AP Photo/Michael Conroy
Throughout the nation, more and more states seem to be trying to look at how to restrict a citizen’s right to keep and bear arms. What’s more, it sure looks like more and more of those proposals are passing. It’s hard not to be concerned that the Second Amendment’s days are somewhat numbered.
However, in Delaware, the Second Amendment may well have dodged a bullet.
Delaware gun control advocates are criticizing state Senate leadership for backing away from a promised floor vote on all gun bills.
The measures would have banned assault-style weapons, high capacity magazines and required a permit to buy firearms.
Senate President Pro Tem David McBride (D-Hawk’s Nest) and Senate Majority Whip Nicole Poore (D-New Castle) declined to join State Sens. Harris McDowell (D-Wilmington North) and Bryan Townsend (D-Newark) in releasing the bills from the Senate Executive Committee. It’s a stunning reversal by McBride, who chairs that committee. He’s previously said he would make sure the bills reached the floor this year. Here’s what he said just last month.
“They’re going through Executive Committee because I’m going to get them out,” he said. “It’s important because I think that the Senate needs to stand up and tell Delaware where they are on all gun bills.”
But this move effectively kills the bills this year. A person familiar with Democratic Senate caucus conversations about additional draft legislation on ghost guns and open carry in school zones are also unlikely to move forward with them.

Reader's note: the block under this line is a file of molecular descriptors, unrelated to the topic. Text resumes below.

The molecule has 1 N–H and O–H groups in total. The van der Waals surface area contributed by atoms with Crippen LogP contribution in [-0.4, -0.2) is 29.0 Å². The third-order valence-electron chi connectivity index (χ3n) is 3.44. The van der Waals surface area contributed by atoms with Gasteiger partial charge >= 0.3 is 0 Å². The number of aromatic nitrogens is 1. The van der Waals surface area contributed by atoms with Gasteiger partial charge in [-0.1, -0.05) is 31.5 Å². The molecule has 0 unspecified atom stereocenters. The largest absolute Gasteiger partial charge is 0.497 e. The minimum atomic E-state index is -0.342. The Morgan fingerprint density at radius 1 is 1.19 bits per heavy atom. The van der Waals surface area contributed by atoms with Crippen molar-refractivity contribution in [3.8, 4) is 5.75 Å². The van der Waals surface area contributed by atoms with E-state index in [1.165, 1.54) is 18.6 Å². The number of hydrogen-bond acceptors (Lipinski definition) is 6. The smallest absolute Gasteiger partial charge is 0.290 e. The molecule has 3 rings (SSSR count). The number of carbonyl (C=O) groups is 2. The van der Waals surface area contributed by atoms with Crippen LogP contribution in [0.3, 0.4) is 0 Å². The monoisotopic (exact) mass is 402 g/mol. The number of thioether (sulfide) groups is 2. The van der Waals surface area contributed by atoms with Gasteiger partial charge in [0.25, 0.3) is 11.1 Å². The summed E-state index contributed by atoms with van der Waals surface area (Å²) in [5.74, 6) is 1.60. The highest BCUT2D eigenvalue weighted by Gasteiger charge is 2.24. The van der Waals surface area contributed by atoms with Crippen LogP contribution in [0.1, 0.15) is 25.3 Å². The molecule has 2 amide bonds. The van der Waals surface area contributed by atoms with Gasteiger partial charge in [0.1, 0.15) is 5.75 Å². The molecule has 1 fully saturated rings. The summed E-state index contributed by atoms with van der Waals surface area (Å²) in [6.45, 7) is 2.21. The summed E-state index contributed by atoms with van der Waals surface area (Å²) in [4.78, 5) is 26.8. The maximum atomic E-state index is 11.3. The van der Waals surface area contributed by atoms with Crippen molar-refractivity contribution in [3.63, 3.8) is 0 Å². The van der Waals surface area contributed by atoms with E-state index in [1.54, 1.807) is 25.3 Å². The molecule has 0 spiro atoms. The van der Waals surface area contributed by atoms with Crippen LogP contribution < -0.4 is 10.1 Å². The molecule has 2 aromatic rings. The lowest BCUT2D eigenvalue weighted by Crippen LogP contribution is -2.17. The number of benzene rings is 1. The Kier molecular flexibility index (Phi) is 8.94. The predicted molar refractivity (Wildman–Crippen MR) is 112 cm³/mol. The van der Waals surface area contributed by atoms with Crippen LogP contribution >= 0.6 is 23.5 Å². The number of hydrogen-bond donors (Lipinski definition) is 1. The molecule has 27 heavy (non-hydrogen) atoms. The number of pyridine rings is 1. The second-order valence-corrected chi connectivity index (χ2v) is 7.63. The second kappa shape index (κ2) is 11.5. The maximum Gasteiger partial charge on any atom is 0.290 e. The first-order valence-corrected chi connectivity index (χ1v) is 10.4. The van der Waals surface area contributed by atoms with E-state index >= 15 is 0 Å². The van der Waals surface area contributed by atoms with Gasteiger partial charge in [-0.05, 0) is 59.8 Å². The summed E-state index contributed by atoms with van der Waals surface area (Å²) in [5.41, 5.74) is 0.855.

This is big.
Delaware was poised to take on some particularly insidious anti-gun bills, bills that would have far-reaching ramifications on citizens’ ability to defend themselves from criminals. It was set to happen and what do we see? Poof!
Just like that, the anti-gun hopes and dreams disappear.
McBride said in a statement that he’s holding these bills because he feels the sponsors need to build a broader consensus among their fellow lawmakers. “To achieve that support, the proponents must, in my view, effectively address at least three issues raised in committee: the effectiveness of this legislation in achieving its intended purpose; the constitutionality of these bills; and the criminalization of what are now legal activities,” he added.
He went on to argue that he feels this would best be achieved by negotiations, not by a protracted floor debate.
However, I beg to differ on that last bit. The truth is, none of these measures are the least bit constitutional. Heller alone presents the constitutional argument against an “assault weapon” ban–after all, the so-called assault rifle is the most popular firearm on the market, making them certainly in common use–and magazine restrictions were already shown to be unconstitutional by a federal court.
So, I don’t think that consensus would be achieved through negotiations.
The difference is, I don’t see that as a bad thing. On the contrary, defeating bills like this should constitute something akin to a holy mission. Infringing on the rights of ordinary Americans should be defeated and defeated often, especially as it won’t have any impact on crime.
The citizens of Delaware can breathe a sigh of relief. At least for now.
However, they also need to be vigilant because this will come back up again.